While its holy trinity of sun, sand and sea makes this NSW South Coast hamlet a perennial favourite of day-trippers and summer holidaymakers, it has managed to hold onto its delightful Halcyon-days charms. Leigh-Ann Pow explores the seaside appeal that landed Kiama at no.21 on your list of Top 50 Aussie Towns.
Find the complete list of the Top 50 Aussie Towns here.
Why Kiama is a summer hotspot
The town of Kiama has stood in silent witness to the famed Sydney summer holiday exodus (similar to Africa’s mass migration of wildebeest only with SUVs and boogie boards) for decades. A scenic two-hour drive from the city centre, the town is at the top of ‘must-book’ lists year in and year out.
Kiama is a scenic two-hour drive from Sydney. (Image: Destination NSW)
But while other coastal hotspots have suffered from such adoration, with high-rise developments and smashed avo holiday price hikes, Kiama has retained a laid-back aura and sunny disposition reminiscent of the sun-bleached halcyon days of the ’70s and ’80s. Albeit with some seriously good cafes, bars and restaurants thrown in for good measure.
While the first arrivals here were the Dharawal people and the nomadic Wadi Wadi tribes, holidaymakers began arriving in earnest in the late 1800s, drawn by the salty sea air, the lush coastal countryside and the famed blowhole (the name of the town is derived from the Aboriginal word kiarama, meaning ‘the place where the sea makes a noise’).
The Kiama blowhole is a must-see. (Image: Destination NSW)
It’s a town for the whole family to enjoy
The experience remains largely unchanged even today, but Kiama has managed to add to its offering in a considered way, ensuring the essence of the town remains the same.
For visitors that translates to city-quality coffee served up from hole-in-the-wall cafes (choose from Little Earth Roasters, iv coffee, Diggies and the like) and destination eateries and bars where having sand between your toes is not looked down upon (try Penny Whistlers, Silica Restaurant and bookshop cum-bar Bouquiniste).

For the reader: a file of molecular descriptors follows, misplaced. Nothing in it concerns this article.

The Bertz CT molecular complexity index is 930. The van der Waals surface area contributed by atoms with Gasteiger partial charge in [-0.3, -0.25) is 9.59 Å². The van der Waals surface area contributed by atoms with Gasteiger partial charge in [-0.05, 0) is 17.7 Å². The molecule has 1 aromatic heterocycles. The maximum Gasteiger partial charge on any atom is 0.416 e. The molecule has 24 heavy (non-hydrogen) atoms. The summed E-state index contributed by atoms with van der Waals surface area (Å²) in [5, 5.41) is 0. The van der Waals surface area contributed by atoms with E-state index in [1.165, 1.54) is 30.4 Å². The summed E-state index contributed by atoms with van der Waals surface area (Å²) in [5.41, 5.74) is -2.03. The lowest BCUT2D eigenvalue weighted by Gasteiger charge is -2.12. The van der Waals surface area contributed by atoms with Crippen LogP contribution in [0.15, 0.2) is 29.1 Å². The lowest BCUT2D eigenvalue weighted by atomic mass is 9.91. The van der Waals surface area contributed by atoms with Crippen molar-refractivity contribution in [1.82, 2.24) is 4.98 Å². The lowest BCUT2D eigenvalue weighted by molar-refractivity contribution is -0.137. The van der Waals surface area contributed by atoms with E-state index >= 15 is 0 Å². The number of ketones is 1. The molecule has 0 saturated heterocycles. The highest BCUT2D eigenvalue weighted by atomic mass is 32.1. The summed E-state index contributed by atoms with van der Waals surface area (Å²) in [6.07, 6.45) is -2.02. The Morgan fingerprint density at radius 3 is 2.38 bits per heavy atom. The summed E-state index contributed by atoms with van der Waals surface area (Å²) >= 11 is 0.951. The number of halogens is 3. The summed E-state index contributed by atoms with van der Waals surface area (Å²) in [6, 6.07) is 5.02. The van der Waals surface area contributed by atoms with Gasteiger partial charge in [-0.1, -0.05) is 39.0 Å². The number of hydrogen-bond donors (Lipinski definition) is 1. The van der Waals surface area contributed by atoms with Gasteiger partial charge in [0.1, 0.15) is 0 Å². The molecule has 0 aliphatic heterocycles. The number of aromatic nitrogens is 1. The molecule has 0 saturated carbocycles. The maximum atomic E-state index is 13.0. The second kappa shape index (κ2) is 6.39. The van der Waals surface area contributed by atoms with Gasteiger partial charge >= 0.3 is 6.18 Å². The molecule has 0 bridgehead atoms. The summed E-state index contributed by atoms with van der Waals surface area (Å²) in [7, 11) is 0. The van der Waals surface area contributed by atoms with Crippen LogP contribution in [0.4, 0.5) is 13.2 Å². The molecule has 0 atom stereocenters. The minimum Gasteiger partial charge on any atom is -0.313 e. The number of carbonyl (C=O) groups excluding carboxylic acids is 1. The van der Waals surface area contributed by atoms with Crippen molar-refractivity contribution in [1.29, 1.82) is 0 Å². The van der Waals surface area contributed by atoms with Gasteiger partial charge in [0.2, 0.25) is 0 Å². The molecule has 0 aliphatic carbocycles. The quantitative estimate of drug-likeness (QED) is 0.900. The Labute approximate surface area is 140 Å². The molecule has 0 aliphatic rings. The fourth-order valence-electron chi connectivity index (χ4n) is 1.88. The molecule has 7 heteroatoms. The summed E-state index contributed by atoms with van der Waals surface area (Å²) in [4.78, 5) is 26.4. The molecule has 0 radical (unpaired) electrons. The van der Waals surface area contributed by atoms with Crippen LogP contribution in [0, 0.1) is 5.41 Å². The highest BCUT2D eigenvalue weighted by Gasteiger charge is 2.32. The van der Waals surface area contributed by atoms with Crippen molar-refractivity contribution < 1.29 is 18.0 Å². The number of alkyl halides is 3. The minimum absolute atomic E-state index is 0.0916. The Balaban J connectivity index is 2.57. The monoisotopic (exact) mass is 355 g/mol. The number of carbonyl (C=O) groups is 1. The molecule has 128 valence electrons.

Coastal walking tracks will take you to Blowhole Point. (Image: Destination NSW)
There are also the coastal walking tracks and unique experiences that allow access to nature without encroaching on it (set off on the 20-kilometre Kiama Coastal Walk that passes Minnamurra River, Cathedral Rocks, Bombo Beach, Blowhole Point and on to Gerringong’s Werri Beach; keep your eyes peeled during winter and spring for whales; hang out among the rainforest canopy at Illawarra Fly Treetop Adventures) and events like the annual Rugby World Class Sevens and KISS Arts Fest that imbue a convivial festival atmosphere.
And, of course, there’s always the allure of doing nothing more than hanging out on one of the area’s picturesque beaches, eating top-notch fish and chips on the sand with the ultimate water views, and catching a wave or two on those aforementioned boogie boards. It’s truly the stuff that classic summer holidays are made of.
Hang out among the rainforest canopy at Illawarra Fly Treetop Adventures. (Image: Destination NSW)
A big little attraction
Absolutely everyone has stood in open-mouthed wonder at Kiama’s much-celebrated blowhole, where, when the conditions are just right, the swell is pushed up through the 2.5-metre hole in the rock ledge to create plumes of frothy white water that can reach up to 30 metres.
But not as many people know about the Little Blowhole, the mini-me version spectacular.